FrightFest 2011 Review: The Divide
If like me you have a penchant for post-apocalyptic narratives that are unrelentingly bleak and mercilessly grim, then The Divide is definitely the film for you. Xavier Gens made his name as part of the new wave of French horror filmmakers with his flawed but endearingly bonkers Frontier(s) which soon led to the inevitable call from Hollywood, culminating in the rather dreadful videogame adaptation of Hitman. This was a disappointing turn of events from such a promising young director, however unsurprisingly reports have been flying around stating that the film was extensively fiddled with and re-shot by Fox, who reportedly thought Gens’s cut was too violent. So, with The Divide he has returned to filmmaking on a much smaller scale which has enabled him complete creative control, including shooting chronologically and allowing the cast extensive opportunity to improvise. Unsurprisingly this is also a return to form.
The premise is fairly simple; New York is nuked and a group of survivors find themselves holed up in the basement of their apartment building that also doubles as a fallout bunker, created by their paranoid 9/11 survivor maintenance man, Mickey (Michael Biehn). The survivors consist of half-brothers Josh (Milo Ventimiglia) and Adrien (Ashton Holmes) their wild card friend Bobby (Michael Eklund), Eva (Lauren German) and Sam (Iván González) a young couple whose relationship is on the rocks, Marilyn (Rosanna Arquette) and her young daughter Wendy (Abbey Thickson), and the world weary Delvin (Courtney B. Vance).
Early on in the film outsiders in HAZMAT suits break into the basement and quickly prove themselves to be pretty far removed from the rescue committee that the survivors had been hoping for, instead welding the basement door closed, permanently trapping the survivors inside. This is when their resolve starts to slip; they realise that no help is on the way, their supplies are dwindling, and the radiation poisoning is starting to set in. What little trust they have in each other soon begins to vanish as they discover that Mickey has been holding out on them and keeping a massive stash of supplies hidden, creating bubbling tension that erupts in violence and torture.
Weeks pass, people get sick, their hair starts to fall out, they are coughing up blood and becoming increasing aware of their own mortality. Cabin fever also sets in and with their dwindling sanity goes any shred of humanity that they had left. Their desperation becomes palpable and it soon it becomes every man for himself, kill or be killed. With Micky indisposed, Josh and Bobby assert their dominance over the group, controlling them with mind games and fear. Both Milo Ventimiglia and Michael Eklund turn in incredibly strong performances as their characters become increasingly psychotic and power hungry. Michael Biehn also gives his best performance in a long time as the paranoid cigar munching janitor, along with Rosanna Arquette who gives a brave and unnerving performance as the desperate Marilyn. All of the characters may initially appear to be stereotypes but this quickly changes as they become increasingly unpredictable and each occupies their own grey area; being both at once sympathetic and depraved. There are no clear heroes or villains in this film. Eva is perhaps the character to retain a sense of composure but even she is ultimately only looking out for herself.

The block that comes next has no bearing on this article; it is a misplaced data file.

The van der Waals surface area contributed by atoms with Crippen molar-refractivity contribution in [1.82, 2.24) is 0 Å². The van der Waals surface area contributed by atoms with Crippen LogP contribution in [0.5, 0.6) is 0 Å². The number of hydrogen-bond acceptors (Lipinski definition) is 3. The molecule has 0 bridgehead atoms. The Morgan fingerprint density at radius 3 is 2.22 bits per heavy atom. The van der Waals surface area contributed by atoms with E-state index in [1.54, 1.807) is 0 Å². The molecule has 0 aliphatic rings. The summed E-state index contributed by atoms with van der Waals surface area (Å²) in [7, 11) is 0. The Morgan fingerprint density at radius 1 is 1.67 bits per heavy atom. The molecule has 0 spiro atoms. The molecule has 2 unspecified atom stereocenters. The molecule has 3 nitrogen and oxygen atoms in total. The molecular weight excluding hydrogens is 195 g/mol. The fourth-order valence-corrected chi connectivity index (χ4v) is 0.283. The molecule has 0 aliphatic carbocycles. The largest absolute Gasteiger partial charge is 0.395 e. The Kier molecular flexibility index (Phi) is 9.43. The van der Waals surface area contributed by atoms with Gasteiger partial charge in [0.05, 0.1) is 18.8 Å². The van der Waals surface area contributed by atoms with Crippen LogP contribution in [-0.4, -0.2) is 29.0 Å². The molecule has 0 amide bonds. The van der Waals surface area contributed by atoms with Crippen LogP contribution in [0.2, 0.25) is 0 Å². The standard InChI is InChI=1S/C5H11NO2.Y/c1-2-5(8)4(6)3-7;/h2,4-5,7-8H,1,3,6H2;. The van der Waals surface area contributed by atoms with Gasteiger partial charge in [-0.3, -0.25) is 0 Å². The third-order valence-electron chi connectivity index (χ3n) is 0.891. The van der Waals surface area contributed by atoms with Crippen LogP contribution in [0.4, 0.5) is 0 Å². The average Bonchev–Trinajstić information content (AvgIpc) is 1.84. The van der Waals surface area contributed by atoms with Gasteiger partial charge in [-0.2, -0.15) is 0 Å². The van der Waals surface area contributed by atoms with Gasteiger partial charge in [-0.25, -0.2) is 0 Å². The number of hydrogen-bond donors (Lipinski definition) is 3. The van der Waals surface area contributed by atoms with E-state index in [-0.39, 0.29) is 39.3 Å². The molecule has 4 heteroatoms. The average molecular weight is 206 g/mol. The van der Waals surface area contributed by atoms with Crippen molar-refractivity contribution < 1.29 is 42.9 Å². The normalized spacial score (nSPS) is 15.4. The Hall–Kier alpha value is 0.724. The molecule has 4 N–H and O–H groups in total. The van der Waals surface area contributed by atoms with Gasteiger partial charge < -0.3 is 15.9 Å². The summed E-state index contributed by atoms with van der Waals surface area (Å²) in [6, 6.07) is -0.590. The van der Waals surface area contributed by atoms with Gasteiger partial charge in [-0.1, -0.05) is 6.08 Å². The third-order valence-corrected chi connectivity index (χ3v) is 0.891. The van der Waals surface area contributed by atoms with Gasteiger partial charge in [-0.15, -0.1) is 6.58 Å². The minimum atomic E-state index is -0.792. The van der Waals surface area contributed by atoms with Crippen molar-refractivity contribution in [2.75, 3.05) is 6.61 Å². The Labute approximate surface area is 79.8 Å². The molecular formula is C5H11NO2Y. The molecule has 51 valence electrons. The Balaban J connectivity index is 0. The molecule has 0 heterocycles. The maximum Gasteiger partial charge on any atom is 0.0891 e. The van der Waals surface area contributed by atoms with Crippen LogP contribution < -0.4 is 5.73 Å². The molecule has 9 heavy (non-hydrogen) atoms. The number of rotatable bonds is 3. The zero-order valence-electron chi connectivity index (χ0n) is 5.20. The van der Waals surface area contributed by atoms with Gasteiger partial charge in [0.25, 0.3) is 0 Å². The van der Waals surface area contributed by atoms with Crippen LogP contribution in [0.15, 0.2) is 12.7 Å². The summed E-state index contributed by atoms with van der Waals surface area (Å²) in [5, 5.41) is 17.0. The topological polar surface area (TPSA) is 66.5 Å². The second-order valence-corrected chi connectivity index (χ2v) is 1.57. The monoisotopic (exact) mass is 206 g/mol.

If you’re looking for a happy ending, or even something verging on life affirming, then The Divide is probably not the film for you. From the get go this is a character study under the guise of a post-apocalyptic horror movie, not that it isn’t those things, but really this is a film about the truly loathsome and fickle nature of humanity . Clearly this is the sort of film that will divide people; I’ve seen criticisms of it being almost indulgently grim to the point of excess and the improvised acting leading to hammy shouting competitions. But I disagree; I think the improvisation adds a raw sort of realness to an unfathomable but altogether unsurprising narrative that deals with a very difficult theme. This isn’t an easy watch, but I was riveted from start to finish.
The official website states that The Divide will be in theatres in 2012, although not specific date is given. But if you are a fan of challenging cinema that will stay with you for days after viewing, then I’d highly recommend keeping an eye out for this.
The Divide (2011)
Directed by: Xavier Gens
Starring: Michael Biehn, Milo Ventimiglia, Roanna Arquette